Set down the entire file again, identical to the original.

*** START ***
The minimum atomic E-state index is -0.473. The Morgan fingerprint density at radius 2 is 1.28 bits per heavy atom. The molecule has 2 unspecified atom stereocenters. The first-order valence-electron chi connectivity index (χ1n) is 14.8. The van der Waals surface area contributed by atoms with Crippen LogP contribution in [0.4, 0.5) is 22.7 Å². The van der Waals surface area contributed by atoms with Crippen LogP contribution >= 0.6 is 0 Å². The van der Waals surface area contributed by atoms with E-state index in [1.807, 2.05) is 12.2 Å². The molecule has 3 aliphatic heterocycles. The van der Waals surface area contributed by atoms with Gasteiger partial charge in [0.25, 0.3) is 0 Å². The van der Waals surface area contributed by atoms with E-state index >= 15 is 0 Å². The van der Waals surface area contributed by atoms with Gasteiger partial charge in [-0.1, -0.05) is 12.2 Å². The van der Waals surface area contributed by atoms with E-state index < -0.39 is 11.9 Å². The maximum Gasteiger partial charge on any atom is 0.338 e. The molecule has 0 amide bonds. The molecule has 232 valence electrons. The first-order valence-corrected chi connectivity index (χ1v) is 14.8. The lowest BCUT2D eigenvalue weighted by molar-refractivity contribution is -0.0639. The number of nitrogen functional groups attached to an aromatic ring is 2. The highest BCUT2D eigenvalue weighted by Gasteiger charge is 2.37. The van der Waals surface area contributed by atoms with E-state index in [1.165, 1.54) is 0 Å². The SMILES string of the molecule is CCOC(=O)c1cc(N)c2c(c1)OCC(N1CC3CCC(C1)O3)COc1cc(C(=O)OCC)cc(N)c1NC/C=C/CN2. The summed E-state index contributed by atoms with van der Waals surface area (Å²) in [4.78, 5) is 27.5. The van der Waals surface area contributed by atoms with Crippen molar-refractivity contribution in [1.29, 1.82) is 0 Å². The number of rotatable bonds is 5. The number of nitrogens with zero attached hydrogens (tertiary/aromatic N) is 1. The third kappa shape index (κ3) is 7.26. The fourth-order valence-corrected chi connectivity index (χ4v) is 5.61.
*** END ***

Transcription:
The minimum atomic E-state index is -0.473. The Morgan fingerprint density at radius 2 is 1.28 bits per heavy atom. The molecule has 2 unspecified atom stereocenters. The first-order valence-electron chi connectivity index (χ1n) is 14.8. The van der Waals surface area contributed by atoms with Crippen LogP contribution in [0.4, 0.5) is 22.7 Å². The van der Waals surface area contributed by atoms with Crippen LogP contribution >= 0.6 is 0 Å². The van der Waals surface area contributed by atoms with E-state index in [1.807, 2.05) is 12.2 Å². The molecule has 3 aliphatic heterocycles. The van der Waals surface area contributed by atoms with Gasteiger partial charge in [0.25, 0.3) is 0 Å². The van der Waals surface area contributed by atoms with E-state index >= 15 is 0 Å². The van der Waals surface area contributed by atoms with Gasteiger partial charge in [-0.1, -0.05) is 12.2 Å². The van der Waals surface area contributed by atoms with E-state index < -0.39 is 11.9 Å². The maximum Gasteiger partial charge on any atom is 0.338 e. The molecule has 0 amide bonds. The molecule has 232 valence electrons. The first-order valence-corrected chi connectivity index (χ1v) is 14.8. The lowest BCUT2D eigenvalue weighted by molar-refractivity contribution is -0.0639. The number of nitrogen functional groups attached to an aromatic ring is 2. The highest BCUT2D eigenvalue weighted by Gasteiger charge is 2.37. The van der Waals surface area contributed by atoms with E-state index in [1.165, 1.54) is 0 Å². The SMILES string of the molecule is CCOC(=O)c1cc(N)c2c(c1)OCC(N1CC3CCC(C1)O3)COc1cc(C(=O)OCC)cc(N)c1NC/C=C/CN2. The summed E-state index contributed by atoms with van der Waals surface area (Å²) in [4.78, 5) is 27.5. The van der Waals surface area contributed by atoms with Crippen molar-refractivity contribution in [1.29, 1.82) is 0 Å². The number of rotatable bonds is 5. The number of nitrogens with zero attached hydrogens (tertiary/aromatic N) is 1. The third kappa shape index (κ3) is 7.26. The fourth-order valence-corrected chi connectivity index (χ4v) is 5.61.